The story of Deborah is one of those Biblical tales that, at least if you went to my church, you didn’t hear much of. (I even had to do a quick skim through her Wikipedia page to refresh my memory of what she did.) Fortunately, intimate knowledge of Biblical history is unnecessary to enjoy and follow Deborah Rising, for the book focuses on her childhood, about which our knowledge is sadly lacking. This does, however, give the author free rein within reason, and Azrieli does a masterful job at building up a realistic tale that feels as though it could be true to history.
The book opens at the stoning of Deborah’s sister Tamar, who has been accused by her husband of infidelity as she did not bleed on her wedding night. Deborah knows that her sister would have gone to her marriage bed a virgin, but as a young woman, her word has little power against that of Seesya, Tamar’s husband and the son of Judge Zifron. Before dying, Tamar begs that Deborah be spared marrying Seesya, but Seesya places his betrothal ring on Deborah’s finger, claiming her as his bride once she begins to menstruate. Terrified of being married to such a man, Deborah wonders whether it might be possible to run away and find a foreigner who is reputed to have turned the women of one land into men, that he might work the same transformation on her.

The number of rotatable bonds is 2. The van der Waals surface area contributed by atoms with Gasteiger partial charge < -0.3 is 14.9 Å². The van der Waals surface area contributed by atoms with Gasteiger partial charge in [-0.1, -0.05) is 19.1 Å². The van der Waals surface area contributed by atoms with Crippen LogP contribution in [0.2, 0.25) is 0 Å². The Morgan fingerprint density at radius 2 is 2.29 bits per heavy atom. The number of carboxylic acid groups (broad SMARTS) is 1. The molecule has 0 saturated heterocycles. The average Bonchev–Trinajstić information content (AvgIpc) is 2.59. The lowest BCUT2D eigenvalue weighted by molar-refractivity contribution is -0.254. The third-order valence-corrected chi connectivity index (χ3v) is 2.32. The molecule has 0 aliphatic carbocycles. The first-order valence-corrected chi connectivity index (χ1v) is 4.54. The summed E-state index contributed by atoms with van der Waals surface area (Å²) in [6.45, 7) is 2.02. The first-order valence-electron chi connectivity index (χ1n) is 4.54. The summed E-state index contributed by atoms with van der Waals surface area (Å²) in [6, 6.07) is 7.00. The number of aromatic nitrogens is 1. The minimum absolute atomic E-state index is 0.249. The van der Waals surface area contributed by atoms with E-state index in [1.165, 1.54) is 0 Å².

My one complaint about the book is that it ended far too quickly. I was enchanted by the vivid portrayal of Deborah’s home and her travels, and each one of the characters felt fully three-dimensional, especially Deborah herself (which is all too rarely accomplished with female protagonists, even those the author wishes to portray as strong female characters). Deborah is strong, though, and her story of a girl trying to grow into a man is a compelling one. Azrieli, to his credit, ended the book exactly where it needed to be ended; there are no needless cliffhangers here. I will be eagerly awaiting the next book about Deborah.